Cooling jobs market provokes interest rate calls

Jul 14 2005 by Brian Amble Print This Article

Britain's jobs market appears to be cooling as official statistics show a fifth consecutive month of rising joblessness together with record levels of economic inactivity.

The figures from the Office for National Statistics (ONS) showed that the total number of people in work fell by 72,000 in the three months to May, while the number of economically inactive men rose to an all-time high of 16.6 per cent of the workforce.

The number of people claiming unemployment benefit rose in June for the fifth month running Ė the first time the UK has seen five consecutive increases since the recession in the 1990s.

Particularly worrying was the fact that the number of full-time jobs also fell by 82,000, almost all in the private sector. Only in the public sector is employment and pay still buoyant.

"The spring labour market figures are easily the weakest for some time," said John Philpott, Chief Economist of the Chartered Institute for Personnel and Development (CIPD).

"The big worry now is that more private sector jobs could be at risk later this year if the Bank of England's Monetary Policy Committee (MPC) decides to keep interest rates on hold until the autumn," he added.

"To date the MPC has been very successful in signalling to employers that it will act to ensure that any cyclical dips in demand will be short and shallow. As a result there has been a tendency for employers to hoard rather than shed staff during slow periods. But the MPC's challenge during the current slowdown may prove harder because employers in labour intensive service sectors are amongst those experiencing the toughest conditions."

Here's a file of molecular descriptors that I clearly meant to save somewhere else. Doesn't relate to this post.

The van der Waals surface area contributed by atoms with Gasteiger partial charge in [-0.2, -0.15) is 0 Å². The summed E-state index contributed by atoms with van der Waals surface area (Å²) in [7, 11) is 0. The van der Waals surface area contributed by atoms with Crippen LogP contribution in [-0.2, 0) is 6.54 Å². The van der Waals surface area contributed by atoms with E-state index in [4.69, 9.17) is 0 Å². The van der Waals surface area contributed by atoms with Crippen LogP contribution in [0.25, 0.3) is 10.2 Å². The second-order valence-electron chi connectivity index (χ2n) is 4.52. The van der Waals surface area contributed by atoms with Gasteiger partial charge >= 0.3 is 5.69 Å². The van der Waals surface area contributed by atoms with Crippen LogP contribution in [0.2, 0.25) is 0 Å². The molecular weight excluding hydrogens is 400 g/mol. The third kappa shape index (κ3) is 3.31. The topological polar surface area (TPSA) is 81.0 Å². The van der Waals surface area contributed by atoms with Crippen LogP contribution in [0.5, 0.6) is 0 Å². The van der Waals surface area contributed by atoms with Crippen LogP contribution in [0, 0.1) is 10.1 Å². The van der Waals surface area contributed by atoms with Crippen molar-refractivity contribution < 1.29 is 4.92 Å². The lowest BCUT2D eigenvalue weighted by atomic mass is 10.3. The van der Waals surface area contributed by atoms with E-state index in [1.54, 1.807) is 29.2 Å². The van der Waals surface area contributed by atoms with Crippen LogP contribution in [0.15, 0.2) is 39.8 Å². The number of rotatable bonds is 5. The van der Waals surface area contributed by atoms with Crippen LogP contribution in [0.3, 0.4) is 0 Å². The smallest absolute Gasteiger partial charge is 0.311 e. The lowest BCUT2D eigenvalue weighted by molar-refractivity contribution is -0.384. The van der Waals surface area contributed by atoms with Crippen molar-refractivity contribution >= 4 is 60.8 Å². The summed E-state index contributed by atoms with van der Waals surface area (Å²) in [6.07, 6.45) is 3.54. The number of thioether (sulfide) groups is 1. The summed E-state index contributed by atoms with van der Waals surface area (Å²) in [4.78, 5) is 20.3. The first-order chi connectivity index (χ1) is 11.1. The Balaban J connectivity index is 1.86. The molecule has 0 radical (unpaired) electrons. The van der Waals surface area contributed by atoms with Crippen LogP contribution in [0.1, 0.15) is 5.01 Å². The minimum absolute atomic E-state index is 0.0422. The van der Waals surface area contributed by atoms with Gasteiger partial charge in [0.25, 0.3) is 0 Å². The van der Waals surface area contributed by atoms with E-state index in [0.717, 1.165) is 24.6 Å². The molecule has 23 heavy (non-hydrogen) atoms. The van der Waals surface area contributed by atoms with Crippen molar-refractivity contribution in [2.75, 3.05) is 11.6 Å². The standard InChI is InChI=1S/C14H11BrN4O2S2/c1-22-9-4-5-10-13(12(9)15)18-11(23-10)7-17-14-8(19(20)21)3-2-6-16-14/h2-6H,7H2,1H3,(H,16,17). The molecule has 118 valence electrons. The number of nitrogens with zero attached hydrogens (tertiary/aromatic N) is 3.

Philpott also warned that while employers are relatively sanguine about short-term job prospects there is growing pessimism about the medium term, raising the possibility of a serious jobs squeeze later this year and into 2006 unless the MPC cuts interest rates to improve employer confidence.

"The risk is that if private sector employers think they face a marked slowdown they will try to cut costs by shedding jobs. This of course could present an even greater threat to continued economic stability by hitting consumer confidence.

"An August cut in interest rates of at least a quarter of one percent by the MPC would help avert a jobs squeeze and greatly reduce the chances of the economy suffering a hard landing. But any further delay could prove costly"